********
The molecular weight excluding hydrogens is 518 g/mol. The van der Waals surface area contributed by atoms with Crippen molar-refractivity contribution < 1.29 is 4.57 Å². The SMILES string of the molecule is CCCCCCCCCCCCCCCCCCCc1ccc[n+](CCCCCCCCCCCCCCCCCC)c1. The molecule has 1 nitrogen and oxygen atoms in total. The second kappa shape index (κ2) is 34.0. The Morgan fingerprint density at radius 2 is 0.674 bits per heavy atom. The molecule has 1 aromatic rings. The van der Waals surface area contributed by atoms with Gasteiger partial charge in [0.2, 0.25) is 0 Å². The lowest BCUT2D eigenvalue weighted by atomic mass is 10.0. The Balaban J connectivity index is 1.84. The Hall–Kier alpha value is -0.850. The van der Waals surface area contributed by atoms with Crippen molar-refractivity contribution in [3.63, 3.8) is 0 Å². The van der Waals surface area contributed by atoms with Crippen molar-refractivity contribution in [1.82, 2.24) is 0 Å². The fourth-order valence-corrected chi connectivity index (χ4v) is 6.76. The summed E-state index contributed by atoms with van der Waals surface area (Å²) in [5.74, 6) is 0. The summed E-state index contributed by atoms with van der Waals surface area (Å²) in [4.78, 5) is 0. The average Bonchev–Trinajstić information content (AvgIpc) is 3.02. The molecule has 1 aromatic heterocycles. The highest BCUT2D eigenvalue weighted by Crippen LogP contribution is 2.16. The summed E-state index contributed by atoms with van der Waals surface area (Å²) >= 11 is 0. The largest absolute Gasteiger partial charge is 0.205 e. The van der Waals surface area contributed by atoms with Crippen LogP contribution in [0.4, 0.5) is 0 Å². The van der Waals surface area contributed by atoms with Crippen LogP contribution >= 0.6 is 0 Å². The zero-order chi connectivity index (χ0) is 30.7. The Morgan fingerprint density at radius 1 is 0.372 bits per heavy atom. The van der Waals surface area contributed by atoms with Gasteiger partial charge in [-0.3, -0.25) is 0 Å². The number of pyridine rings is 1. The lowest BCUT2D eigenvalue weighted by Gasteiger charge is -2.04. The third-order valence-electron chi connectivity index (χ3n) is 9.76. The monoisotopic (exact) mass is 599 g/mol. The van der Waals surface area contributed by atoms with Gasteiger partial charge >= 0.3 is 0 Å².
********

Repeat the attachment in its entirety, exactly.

The molecular weight excluding hydrogens is 518 g/mol. The van der Waals surface area contributed by atoms with Crippen molar-refractivity contribution < 1.29 is 4.57 Å². The SMILES string of the molecule is CCCCCCCCCCCCCCCCCCCc1ccc[n+](CCCCCCCCCCCCCCCCCC)c1. The molecule has 1 nitrogen and oxygen atoms in total. The second kappa shape index (κ2) is 34.0. The Morgan fingerprint density at radius 2 is 0.674 bits per heavy atom. The molecule has 1 aromatic rings. The van der Waals surface area contributed by atoms with Gasteiger partial charge in [0.2, 0.25) is 0 Å². The lowest BCUT2D eigenvalue weighted by atomic mass is 10.0. The Balaban J connectivity index is 1.84. The Hall–Kier alpha value is -0.850. The van der Waals surface area contributed by atoms with Crippen molar-refractivity contribution in [3.63, 3.8) is 0 Å². The van der Waals surface area contributed by atoms with Crippen molar-refractivity contribution in [1.82, 2.24) is 0 Å². The fourth-order valence-corrected chi connectivity index (χ4v) is 6.76. The summed E-state index contributed by atoms with van der Waals surface area (Å²) in [5.74, 6) is 0. The summed E-state index contributed by atoms with van der Waals surface area (Å²) in [4.78, 5) is 0. The average Bonchev–Trinajstić information content (AvgIpc) is 3.02. The molecule has 1 aromatic heterocycles. The highest BCUT2D eigenvalue weighted by Crippen LogP contribution is 2.16. The summed E-state index contributed by atoms with van der Waals surface area (Å²) >= 11 is 0. The largest absolute Gasteiger partial charge is 0.205 e. The van der Waals surface area contributed by atoms with Crippen LogP contribution in [0.4, 0.5) is 0 Å². The van der Waals surface area contributed by atoms with Crippen LogP contribution >= 0.6 is 0 Å². The zero-order chi connectivity index (χ0) is 30.7. The Morgan fingerprint density at radius 1 is 0.372 bits per heavy atom. The van der Waals surface area contributed by atoms with Gasteiger partial charge in [-0.3, -0.25) is 0 Å². The number of pyridine rings is 1. The lowest BCUT2D eigenvalue weighted by Gasteiger charge is -2.04. The third-order valence-electron chi connectivity index (χ3n) is 9.76. The monoisotopic (exact) mass is 599 g/mol. The van der Waals surface area contributed by atoms with Gasteiger partial charge >= 0.3 is 0 Å².